Facebook challenger’s new lawyer: I’m not afraid of Gibson Dunn
On Thursday, the Buffalo federal court judge overseeing Paul Ceglia’s claim to own half of Facebook — by virtue of a 2003 contract he claims CEO Mark Zuckerberg signed as a Harvard undergraduate — is expected to enter an order directing Ceglia to return from Ireland to produce crucial undisclosed computer evidence, and to answer Facebook’s withering questions about the authenticity of the contract and his own failures to comply with previous court directives.
For Facebook’s lawyers at Gibson, Dunn & Crutcher, this order, which follows a three-hour hearing Wednesday, is the latest success in a string of rulings that express the judge’s concern with the evidence offered by Ceglia, an upstate New York wood-pellet salesman who decamped to Ireland in the face of Facebook’s relentless attacks. Facebook’s lead lawyer, Orin Snyder of Gibson, said that when Ceglia finally produces the evidence ordered Thursday, his purported two-page contract with Zuckerberg will be indisputably exposed as a fraud.
But Ceglia’s latest lawyer — who joined the case about two weeks ago, after four other firms resigned over the last year — told me in a long interview Wednesday evening that he and Ceglia have turned the tables on Facebook and Gibson Dunn. In the face of sanctions motions by Facebook, California solo Dean Boland filed retorts accusing Facebook and Gibson Dunn of tampering with the original contract between Ceglia and Zuckerberg, who did some coding work for Ceglia before founding Facebook, and with Zuckerberg’s Harvard email account. Facebook and Gibson have argued, very persuasively, that the Harvard email records prove Ceglia fabricated a series of emails between him and Zuckerberg to bolster his false account of their contract.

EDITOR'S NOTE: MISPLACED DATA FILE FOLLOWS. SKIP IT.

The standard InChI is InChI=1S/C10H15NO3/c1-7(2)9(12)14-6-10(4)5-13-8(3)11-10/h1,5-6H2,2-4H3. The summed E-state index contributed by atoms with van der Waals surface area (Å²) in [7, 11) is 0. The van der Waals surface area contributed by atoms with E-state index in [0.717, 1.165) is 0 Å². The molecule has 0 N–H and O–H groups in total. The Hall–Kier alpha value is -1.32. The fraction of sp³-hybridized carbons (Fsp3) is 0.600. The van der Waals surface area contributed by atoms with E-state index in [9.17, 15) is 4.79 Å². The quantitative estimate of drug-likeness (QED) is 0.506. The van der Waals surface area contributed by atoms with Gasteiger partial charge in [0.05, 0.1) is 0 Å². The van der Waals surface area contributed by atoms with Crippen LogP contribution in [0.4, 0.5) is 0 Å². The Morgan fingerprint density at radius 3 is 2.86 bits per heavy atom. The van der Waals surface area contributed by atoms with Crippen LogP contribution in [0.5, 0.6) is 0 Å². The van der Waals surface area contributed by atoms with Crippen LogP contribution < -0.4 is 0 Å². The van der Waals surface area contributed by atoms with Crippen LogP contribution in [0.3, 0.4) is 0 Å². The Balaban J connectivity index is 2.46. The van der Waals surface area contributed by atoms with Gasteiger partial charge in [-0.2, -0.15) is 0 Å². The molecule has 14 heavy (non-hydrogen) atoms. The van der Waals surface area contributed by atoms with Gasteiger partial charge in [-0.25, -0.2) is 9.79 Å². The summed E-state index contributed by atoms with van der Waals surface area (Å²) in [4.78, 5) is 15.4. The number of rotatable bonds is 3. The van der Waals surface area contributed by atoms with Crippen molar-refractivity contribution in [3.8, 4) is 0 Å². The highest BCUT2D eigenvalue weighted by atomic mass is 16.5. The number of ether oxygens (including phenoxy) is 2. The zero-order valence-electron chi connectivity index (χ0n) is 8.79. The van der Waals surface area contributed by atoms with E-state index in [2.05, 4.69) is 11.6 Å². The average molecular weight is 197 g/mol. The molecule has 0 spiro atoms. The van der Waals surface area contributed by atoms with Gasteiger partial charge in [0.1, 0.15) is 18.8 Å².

But Boland insisted to me that Ceglia’s experts have verified the authenticity of the two-page contract that purportedly gives his client rights to half of Zuckerberg’s billion-dollar company. In fact, he said, the sworn testimony of those experts is why he was willing to take on a representation that so many other lawyers — including DLA Piper and former New York State Attorney General Dennis Vacco — have walked away from.
“I’d be an idiot as a lawyer and tactician and strategist if that didn’t concern me,” he said. “Like any other lawyer, before I took on this case I did due diligence. I was confident I was relying on someone who is telling the truth. And I relied on two experts who know the documents, and who are telling me it is authentic. … If I’m suspicious I ask questions. If I don’t get answers, I’m out of here.”
Boland said he was persuaded by Ceglia’s experts’ findings on the aligned staple holes on the two-page contract, which, according to him, prove the two pages were stapled together. (Facebook has argued that Ceglia created a false first page and attached it to a signed second page that made no mention of Facebook.) He also said Ceglia’s experts concluded the ink on the two pages of the document match, and the toner cartridge is relatively rare. “If my client created the [allegedly fabricated first page] he had to be holding onto a printer and cartridge from 2005,” Boland said. (He offers a full explanation of the Ceglia expert testimony, complete with videos, at his blog.) “There is no evidence the contract is anything but authentic,” Boland asserted. “[Facebook counsel] Mr. Snyder hasn’t offered a single fact that it’s not authentic. As the judge said Wednesday, that silence is deafening.”